Date: 30th May 2018 at 7:00pm
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I don’t think any fan is under any illusions that this summer will see significant upheaval at the club. The playing squad could look pretty unrecognisable by the start of next season.

Yet, one of the major challenges we will face over the coming weeks and months will be teams trying to sign some of our players on the cheap.

Everyone knows that the club will have to sell, and that is a major problem as we battle to balance the books. With it being public knowledge that we have a £40m shortfall to make up, clubs are not going to be offering sizeable fees for our players.

We may have to accept below market value in some cases, but the need to get players off the wage bill will be paramount, with the club’s average weekly wage at £30,000 a week.

There have been a number of players that have been on the periphery of Steve Bruce’s first team, essentially deadwood that we need get rid of:

Ross McCormack
Tommy Elphick
Scott Hogan
Micah Richards
Ritchie De Laet
Gary Gardner
Aaron Tshibola

A number of these will be on high salaries, and considering the amounts we paid for McCormack and Hogan in particular, we are in line to make some significant losses.

In many of these cases, it’s hard to see where the money would be coming from, such as with Tshibola, Gardener, and Elphick. With De Laet, there is at least a purchase clause in his loan deal with Antwerp.

Still, we are left with a significant group of players, that have contracts at least until 2019, who are not going to get us close to meeting Financial Fair Play targets.

It’s one of the reasons why speculation around Jack Grealish is so high. Selling one of the club’s star players is an incredibly hard decision to make, but their hand may be forced by circumstances that are now beyond their control.

 

3 Replies to “Villa Can’t Make The Numbers Add Up Any Other Way”

  • One reason why Grealish sale offers the greatest opportunity to ease the FFP pressure, apart from his higher re-sale value, lies with the fact he has come through the academy.

    As I understand it, his whole fee would go against our deficit, whilst a ‘bought in’ player would have a reduction made based on his original purchase price divided by the number of years of his contact. So, if someone was signed for, say, £8M over a 4 year deal, £2M would be taken off his sale price for FFP purposes.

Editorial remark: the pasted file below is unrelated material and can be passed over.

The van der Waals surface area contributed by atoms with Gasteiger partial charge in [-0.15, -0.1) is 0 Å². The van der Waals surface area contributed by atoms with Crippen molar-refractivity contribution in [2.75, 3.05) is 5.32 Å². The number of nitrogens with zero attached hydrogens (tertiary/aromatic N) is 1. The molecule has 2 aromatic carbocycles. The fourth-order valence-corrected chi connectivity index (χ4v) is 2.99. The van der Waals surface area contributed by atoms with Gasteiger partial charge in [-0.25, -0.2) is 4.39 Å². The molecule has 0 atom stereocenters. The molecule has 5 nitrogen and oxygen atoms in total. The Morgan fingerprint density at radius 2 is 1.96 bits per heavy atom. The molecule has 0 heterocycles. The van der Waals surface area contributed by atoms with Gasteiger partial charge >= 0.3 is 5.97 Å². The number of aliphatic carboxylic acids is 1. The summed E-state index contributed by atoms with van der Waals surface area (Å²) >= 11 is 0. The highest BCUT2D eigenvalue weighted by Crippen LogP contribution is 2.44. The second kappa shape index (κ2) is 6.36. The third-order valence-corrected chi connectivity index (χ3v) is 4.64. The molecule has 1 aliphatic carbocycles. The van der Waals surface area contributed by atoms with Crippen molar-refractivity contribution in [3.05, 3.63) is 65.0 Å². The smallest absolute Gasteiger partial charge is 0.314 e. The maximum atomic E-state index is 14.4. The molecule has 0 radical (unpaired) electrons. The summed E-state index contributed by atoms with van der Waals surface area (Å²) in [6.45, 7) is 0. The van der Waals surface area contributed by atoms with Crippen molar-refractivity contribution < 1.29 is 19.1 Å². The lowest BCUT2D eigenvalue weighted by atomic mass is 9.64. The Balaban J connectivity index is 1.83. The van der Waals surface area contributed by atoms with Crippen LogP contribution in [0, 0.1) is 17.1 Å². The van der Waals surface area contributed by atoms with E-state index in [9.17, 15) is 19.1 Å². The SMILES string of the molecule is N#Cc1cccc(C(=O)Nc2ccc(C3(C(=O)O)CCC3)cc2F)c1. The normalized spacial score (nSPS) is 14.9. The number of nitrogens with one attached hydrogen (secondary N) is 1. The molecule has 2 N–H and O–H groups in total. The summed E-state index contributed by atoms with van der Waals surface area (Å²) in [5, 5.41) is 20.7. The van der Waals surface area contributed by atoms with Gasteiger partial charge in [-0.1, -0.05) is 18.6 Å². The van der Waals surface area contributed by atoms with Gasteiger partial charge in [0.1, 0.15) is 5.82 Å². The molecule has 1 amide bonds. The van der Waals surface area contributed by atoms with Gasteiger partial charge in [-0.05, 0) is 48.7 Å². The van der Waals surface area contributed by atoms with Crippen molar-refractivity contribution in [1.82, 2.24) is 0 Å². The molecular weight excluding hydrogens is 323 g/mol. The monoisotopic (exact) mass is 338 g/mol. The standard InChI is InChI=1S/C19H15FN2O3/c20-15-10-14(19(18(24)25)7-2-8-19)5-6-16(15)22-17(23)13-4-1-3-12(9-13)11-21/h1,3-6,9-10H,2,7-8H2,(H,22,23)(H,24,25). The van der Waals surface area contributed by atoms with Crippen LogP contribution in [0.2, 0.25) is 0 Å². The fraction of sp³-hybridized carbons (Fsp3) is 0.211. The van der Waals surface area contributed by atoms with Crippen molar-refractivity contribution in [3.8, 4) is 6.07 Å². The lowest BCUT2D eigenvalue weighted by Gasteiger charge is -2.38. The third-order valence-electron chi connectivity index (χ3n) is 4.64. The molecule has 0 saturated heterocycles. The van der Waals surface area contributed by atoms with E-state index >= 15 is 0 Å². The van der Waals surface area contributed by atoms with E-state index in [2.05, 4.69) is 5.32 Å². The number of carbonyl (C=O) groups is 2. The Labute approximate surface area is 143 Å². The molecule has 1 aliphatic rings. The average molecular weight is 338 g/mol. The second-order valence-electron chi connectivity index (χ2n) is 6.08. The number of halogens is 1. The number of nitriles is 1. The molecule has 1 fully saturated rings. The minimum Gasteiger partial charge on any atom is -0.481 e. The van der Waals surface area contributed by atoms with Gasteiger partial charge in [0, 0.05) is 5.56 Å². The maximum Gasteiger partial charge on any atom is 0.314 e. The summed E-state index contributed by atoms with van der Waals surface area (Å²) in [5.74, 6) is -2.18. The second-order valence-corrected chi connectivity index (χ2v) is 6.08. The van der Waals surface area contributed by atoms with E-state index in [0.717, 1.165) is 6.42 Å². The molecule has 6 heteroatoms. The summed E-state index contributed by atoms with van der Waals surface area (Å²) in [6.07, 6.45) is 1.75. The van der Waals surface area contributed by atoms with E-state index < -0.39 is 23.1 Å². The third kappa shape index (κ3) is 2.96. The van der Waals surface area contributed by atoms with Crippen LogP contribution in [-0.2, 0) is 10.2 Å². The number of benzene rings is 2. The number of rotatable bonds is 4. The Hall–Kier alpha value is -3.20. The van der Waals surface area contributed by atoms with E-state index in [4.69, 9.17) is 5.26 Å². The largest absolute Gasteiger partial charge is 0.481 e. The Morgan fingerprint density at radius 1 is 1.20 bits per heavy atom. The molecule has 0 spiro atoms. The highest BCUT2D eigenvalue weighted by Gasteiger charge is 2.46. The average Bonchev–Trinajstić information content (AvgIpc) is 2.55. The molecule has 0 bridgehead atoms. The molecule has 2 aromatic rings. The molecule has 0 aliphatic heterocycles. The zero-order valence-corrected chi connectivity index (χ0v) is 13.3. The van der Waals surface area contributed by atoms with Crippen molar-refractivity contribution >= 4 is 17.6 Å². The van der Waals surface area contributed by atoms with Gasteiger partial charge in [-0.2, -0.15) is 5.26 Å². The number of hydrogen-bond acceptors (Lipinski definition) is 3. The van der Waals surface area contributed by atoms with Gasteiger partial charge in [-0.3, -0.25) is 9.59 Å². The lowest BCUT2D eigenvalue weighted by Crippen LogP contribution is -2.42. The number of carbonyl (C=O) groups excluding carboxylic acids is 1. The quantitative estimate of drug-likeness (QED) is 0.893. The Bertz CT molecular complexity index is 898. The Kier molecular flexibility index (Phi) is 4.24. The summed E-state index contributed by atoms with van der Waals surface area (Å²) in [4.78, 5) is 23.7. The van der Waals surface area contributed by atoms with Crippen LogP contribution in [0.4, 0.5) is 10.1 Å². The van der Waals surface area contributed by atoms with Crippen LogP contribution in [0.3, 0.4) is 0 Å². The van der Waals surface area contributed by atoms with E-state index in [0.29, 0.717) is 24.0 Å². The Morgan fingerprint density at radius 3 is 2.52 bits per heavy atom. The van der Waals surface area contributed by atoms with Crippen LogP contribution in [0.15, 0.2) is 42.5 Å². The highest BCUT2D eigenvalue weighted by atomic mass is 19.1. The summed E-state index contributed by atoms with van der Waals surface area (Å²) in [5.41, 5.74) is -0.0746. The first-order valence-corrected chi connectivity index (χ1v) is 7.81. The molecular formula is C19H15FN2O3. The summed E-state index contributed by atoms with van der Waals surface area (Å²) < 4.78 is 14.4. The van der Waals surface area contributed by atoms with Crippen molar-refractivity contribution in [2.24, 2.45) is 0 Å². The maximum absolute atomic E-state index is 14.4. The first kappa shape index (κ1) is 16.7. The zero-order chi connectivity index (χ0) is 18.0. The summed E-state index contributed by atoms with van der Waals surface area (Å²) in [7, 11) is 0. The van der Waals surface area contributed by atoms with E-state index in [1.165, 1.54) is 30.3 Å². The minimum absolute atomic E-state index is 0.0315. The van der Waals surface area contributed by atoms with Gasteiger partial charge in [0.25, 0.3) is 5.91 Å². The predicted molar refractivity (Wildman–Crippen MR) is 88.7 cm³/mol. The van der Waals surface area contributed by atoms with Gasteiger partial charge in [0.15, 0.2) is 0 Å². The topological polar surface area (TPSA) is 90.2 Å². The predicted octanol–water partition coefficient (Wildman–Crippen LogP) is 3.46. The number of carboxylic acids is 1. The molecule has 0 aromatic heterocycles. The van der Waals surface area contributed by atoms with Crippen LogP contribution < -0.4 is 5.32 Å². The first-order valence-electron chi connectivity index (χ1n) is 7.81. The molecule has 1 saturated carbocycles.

If we need to claw back something between £30-40M, selling Jack for £20M would make a big dent into that. If Kodjia was sold for, say £7M, we would only benefit as follows:

    Original purchase price: £11M over 4 years.

    £7M – £11M/4 = £4.25M

    With this in mind, I think Jack’s departure looks highly likely, unfortunately.

    The only other option is to shift on Adomah, Chester, Kodjia & Hogan. Although, many want McCormack and Richards gone, I doubt their re-sale values will help much for FFP purposes, apart from salary savings. We would probably benefit more selling Green or Davis, but they hopefully represent our future.

  • Thanks for that explanation Tony J… might actually publish that so others see it. Fascinating.

  • I have learnt a bit more from around the web and need to clarify the calculation more. The deduction is based on the length AND the remaining years left on the contract.

    The purchase fee is divided equally by the number of years of tbe deal. So a player signed on a 4 year deal for £10M and then:

    * sold after 2 years – will have an amortization expense of £5M (£10M x 2/4). This will leave a remaining FFP value of £5M (the balance)

    * sold after 1 year – the amortization expense is £10M x 1/4 = £2.5M, so his FFP value is calculated as £7.5M (£10M – £2.5M)

    Sorry for the inaccuracy in my first post, but it only further highlights the FFP value of Grealish coming through from the junior ranks. Perhaps only Davis and Green sit in the same category, amongst those with notable first team experience. It might also explain why Baker was readily sold last year to balance up the books.

    Most of the signings we might move on have only been bought over the past couple of seasons, so their deductions under FFP might not be that great. However, Noel Whelan is an example of a player on a shorter deal (2 years), who is already half way through his stint. So, if he was brought in for £1.25-£1.5M, the saving on selling him would only be half that figure plus his wages.

    It get a bit complicated, eh?

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